16 November 2000 Edition

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Bloody Sunday Inquiry hears of shoot-to-kill policy

BY PATRICIA McBRIDE

A barrister representing a number of the deceased and wounded of Bloody Sunday has told the Bloody Sunday Inquiry that the British Army had approved a shoot-to-kill policy in respect of individuals involved in protests up to three weeks in advance of Bloody Sunday.

Arthur Harvey QC, instructed by Madden & Finucane, gave his analysis of official documents that have been submitted as evidence before the Inquiry, which re-opened in the Guildhall in Derry this week. These documents included a memo written by General Robert Ford, then Officer Commanding the army in the Six Counties, in which Ford states: ``I am coming to the conclusion that the only way to deal with the situation is to shoot selected ringleaders of the DYH.'' (Derry Young Hooligans).

Harvey stated: ``When one goes through the documents, one eventually sees that by mid-January, General Ford had come to the conclusion that the stage had been reached where the only solution was to shoot and to shoot to kill those persons who were involved in rioting.''

He also referred to the minutes of meeting of the joint security committee at Stormont three days before Bloody Sunday, which stated that the civil rights march in Derry ``could end up in a shooting war.'' The then Home Affairs minister John Taylor chaired the meeting.

Harvey continued: ``It is inconceivable that any political body or security committee responsible for the safety and wellbeing of its citizens could receive with equanimity, the expression that the civil rights march of Sunday 30 January could end up in a shooting war and no comment be made.

``When one looks at the broad swathe of documents, the interpretation I submit is not the one which has been offered by Counsel to the Tribunal, that Bloody Sunday basically is not something that was envisaged or foreseen. It ought to have been foreseen by the Westminster Government. It ought to have been foreseen by the Stormont regime, and in fact was.''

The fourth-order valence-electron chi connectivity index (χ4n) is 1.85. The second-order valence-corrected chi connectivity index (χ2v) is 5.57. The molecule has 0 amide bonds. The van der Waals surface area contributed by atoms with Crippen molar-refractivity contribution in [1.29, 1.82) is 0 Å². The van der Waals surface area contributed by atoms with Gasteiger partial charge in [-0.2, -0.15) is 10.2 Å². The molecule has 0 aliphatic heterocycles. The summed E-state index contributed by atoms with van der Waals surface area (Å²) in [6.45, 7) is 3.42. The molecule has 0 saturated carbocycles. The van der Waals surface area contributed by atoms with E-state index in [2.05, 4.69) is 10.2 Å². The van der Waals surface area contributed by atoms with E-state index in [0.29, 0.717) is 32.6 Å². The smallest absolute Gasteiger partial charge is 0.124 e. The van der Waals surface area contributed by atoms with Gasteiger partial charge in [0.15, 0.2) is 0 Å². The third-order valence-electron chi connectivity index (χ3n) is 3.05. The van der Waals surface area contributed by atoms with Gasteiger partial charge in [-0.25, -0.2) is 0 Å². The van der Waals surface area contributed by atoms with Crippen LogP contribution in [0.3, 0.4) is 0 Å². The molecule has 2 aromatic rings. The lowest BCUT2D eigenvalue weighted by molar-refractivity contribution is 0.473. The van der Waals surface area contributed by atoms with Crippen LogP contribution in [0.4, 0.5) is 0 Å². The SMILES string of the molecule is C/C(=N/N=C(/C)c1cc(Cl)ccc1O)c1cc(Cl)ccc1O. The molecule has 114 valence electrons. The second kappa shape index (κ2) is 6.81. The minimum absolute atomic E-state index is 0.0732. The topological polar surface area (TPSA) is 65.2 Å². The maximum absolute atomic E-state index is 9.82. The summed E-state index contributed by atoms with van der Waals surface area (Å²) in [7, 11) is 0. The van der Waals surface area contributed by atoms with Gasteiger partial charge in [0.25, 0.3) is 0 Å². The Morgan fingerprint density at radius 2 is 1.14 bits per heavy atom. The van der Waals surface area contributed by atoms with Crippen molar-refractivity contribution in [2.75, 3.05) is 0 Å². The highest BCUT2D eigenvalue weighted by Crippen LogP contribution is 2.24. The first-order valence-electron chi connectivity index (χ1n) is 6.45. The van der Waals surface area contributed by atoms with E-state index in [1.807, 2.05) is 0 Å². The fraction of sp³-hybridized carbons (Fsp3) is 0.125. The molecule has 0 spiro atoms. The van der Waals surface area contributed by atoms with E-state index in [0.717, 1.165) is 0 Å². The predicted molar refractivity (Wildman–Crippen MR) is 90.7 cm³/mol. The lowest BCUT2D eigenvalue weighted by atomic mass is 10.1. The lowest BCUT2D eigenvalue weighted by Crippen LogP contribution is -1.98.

On Monday, Christopher Clark QC, Counsel to the Inquiry, introduced into evidence a recording made by the IRA of tapped telephone conversations which took place at Victoria Barracks in Derry on the evening of Bloody Sunday. This tape had been missing since it was seized by the Gardai in 1976 during a house raid and was made available to the Derry Journal by republican sources in September this year.

The tape contains conversations between soldiers and also between soldiers and journalists in which discussions of the events of the day take place and in which one soldier is heard to tell another, ``General Ford was lapping it up. He says it's the best thing he's seen in years.''

There are also comments made about ``things going badly'' and ``the wrong people'' being shot, which appears to be an admission that the army knew as events were happening that innocent people were being killed and injured.

The Inquiry heard that several requests had been made to the Dublin government for the original copy of the tape to be forwarded, but as yet no reply has been received.

Opening statements by counsel for the families and wounded are expected to continue for another week. The Inquiry expects to begin taking evidence from the first of over 700 civilian witnesses on Monday 27 November.

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